Understanding the MultiFamily Mortgage Market
Single-family mortgages dominate discussions of the mortgage market and, especially, the housing government-sponsored enterprises (GSEs). But the GSEs have a significant history with the multifamily sector as well. As a paper commissioned for the National Housing Council put it:
The debate on the future Fannie Mae and Freddie Mac (the “Government-Sponsored Enterprises” or “GSEs”) has focused principally on the role of these entities in financing single-family homeownership. However, the GSEs have also played a major role in financing multifamily housing, including especially multifamily rental housing….The GSEs’ proper role deserves evaluation in its own right, apart from any evaluation of the GSEs’ activities in single-family housing.
As it stands, multifamily rental housing accounts for 15 million (13 percent of) households and 43 percent of renters. However, as cities increasingly become the focal points of the country’s economic growth potential, multifamily housing will naturally become a centerpiece of the economic landscape of the 21st century. From a policy perspective, growing concerns over the costs of traffic congestion, the beneficial productivity effects of human capital agglomeration when people live in dense urban environments, and the gradual graying of the country’s population will necessarily dampen the traditional focus on placing every person into a single-family detached home with a yard. In the immediate future, the fallout of the painful collapse in the single-family mortgage-backed security market will drive a need to consider other housing options.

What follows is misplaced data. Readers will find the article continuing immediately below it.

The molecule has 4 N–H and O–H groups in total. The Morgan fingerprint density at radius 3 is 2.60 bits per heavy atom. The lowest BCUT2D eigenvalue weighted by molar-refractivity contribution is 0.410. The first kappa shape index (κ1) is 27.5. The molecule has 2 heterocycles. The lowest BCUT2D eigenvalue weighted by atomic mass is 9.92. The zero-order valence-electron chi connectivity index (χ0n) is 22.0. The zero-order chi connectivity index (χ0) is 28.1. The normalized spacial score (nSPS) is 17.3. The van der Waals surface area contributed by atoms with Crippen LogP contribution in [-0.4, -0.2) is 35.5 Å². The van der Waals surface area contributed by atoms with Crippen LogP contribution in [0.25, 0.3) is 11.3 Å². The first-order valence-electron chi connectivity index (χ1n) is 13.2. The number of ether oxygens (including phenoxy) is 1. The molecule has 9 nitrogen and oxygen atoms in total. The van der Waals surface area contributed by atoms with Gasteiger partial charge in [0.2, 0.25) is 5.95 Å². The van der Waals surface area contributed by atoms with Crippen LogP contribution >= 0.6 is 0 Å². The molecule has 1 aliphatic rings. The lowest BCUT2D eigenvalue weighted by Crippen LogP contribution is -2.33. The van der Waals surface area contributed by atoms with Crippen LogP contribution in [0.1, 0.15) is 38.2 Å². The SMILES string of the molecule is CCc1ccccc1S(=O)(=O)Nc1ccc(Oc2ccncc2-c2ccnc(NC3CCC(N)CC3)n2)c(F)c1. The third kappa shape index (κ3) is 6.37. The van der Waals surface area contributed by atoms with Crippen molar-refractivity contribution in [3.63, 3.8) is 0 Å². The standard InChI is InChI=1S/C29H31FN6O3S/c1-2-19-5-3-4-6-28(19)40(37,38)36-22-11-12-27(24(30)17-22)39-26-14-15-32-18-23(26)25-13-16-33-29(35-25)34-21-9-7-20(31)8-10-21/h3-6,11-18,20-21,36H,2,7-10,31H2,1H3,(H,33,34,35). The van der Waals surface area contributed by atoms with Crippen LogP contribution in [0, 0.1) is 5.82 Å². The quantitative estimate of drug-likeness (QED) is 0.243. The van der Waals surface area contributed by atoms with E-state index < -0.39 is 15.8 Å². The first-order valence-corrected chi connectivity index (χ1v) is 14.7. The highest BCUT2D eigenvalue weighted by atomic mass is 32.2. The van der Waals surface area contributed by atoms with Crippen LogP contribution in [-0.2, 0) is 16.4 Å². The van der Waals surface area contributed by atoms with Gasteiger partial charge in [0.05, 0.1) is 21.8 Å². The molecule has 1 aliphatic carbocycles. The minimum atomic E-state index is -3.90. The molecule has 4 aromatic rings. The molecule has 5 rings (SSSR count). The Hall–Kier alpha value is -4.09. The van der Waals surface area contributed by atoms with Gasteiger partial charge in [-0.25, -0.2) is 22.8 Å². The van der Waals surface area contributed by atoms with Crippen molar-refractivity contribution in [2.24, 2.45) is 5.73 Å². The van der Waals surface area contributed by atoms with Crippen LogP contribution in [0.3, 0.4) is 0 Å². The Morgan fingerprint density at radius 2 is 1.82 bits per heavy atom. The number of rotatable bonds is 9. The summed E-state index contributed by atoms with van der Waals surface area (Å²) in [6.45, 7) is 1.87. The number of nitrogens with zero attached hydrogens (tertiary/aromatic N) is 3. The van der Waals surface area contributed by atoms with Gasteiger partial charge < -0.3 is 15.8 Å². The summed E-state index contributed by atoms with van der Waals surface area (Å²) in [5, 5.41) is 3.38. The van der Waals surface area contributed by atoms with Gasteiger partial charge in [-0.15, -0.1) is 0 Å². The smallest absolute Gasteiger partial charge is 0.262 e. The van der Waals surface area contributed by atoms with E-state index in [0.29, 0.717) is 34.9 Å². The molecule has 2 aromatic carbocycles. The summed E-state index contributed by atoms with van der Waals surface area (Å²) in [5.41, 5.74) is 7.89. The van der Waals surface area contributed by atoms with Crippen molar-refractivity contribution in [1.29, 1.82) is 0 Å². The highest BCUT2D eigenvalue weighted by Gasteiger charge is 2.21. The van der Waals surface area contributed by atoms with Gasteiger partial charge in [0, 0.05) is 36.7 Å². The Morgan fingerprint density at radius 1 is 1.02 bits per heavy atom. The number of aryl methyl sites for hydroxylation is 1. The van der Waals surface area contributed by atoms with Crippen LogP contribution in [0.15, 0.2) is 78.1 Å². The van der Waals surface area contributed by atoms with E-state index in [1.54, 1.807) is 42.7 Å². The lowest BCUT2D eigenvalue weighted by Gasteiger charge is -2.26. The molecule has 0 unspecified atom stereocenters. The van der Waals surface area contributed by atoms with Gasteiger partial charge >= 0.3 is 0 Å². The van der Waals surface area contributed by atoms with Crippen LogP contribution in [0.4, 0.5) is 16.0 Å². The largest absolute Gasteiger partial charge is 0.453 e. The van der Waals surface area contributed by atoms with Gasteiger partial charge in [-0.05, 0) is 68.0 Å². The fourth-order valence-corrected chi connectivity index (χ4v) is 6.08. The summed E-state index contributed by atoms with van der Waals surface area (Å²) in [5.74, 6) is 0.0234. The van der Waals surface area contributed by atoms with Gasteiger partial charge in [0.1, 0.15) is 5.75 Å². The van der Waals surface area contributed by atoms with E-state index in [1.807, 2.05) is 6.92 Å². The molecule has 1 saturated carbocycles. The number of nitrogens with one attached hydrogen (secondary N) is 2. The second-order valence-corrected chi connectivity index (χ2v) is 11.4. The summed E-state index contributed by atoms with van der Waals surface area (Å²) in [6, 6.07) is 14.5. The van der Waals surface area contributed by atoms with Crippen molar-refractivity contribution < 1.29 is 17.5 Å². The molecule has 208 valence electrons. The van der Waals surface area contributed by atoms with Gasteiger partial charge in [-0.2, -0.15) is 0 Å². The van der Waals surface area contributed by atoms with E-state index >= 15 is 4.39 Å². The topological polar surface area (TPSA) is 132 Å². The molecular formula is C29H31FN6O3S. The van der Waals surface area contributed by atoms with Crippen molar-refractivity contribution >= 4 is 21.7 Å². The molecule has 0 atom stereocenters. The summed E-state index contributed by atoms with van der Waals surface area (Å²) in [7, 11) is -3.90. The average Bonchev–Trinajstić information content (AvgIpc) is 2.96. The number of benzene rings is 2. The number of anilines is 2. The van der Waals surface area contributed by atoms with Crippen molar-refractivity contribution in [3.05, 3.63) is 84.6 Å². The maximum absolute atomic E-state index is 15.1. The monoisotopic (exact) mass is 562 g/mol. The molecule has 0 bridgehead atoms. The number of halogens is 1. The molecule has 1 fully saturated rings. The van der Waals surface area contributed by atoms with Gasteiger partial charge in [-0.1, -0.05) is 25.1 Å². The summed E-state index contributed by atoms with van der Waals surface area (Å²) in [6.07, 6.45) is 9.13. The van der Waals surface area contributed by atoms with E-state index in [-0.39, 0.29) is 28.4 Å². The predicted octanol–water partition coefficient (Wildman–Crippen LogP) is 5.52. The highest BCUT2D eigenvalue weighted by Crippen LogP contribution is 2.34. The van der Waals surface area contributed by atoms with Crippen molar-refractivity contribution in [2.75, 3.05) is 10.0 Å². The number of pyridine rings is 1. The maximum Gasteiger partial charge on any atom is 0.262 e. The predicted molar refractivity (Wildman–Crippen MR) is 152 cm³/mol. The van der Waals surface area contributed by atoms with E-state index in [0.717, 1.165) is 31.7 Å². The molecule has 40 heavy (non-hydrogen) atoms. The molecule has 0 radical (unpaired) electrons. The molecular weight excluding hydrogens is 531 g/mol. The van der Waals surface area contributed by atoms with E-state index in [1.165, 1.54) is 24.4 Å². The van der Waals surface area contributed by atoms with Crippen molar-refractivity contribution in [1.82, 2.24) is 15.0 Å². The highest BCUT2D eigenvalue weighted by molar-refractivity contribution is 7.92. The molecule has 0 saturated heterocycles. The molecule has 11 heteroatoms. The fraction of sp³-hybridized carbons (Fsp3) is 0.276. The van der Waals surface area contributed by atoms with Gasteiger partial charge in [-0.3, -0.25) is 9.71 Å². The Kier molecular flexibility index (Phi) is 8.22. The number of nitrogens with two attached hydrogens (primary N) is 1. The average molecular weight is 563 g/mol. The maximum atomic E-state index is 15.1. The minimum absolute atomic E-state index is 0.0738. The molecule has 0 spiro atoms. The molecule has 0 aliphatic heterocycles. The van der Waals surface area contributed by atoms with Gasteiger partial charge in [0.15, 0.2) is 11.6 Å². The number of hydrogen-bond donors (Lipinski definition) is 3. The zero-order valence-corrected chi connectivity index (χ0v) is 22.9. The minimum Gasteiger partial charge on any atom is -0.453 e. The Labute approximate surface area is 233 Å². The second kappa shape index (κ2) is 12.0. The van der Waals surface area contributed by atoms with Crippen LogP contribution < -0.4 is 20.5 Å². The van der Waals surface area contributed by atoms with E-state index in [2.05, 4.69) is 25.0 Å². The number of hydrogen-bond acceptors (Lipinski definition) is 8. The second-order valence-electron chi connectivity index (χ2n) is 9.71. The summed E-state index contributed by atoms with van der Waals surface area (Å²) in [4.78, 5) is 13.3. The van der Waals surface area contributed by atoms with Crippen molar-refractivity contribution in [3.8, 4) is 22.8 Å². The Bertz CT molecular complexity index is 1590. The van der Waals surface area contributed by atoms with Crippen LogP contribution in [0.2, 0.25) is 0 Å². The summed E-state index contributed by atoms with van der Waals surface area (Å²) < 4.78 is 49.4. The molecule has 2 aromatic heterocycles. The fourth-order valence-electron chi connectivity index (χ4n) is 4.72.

The U.S. will experience a net growth in population of over 122 million persons from now until 2050. Although the actual population growth rate is projected to decline, it will still remain in the 0.8-1.0 percent change per annum range. This growing population will require significantly more housing, regardless of housing type (single or multifamily), even if we allow for changing patterns in average household size.
Read the full paper here.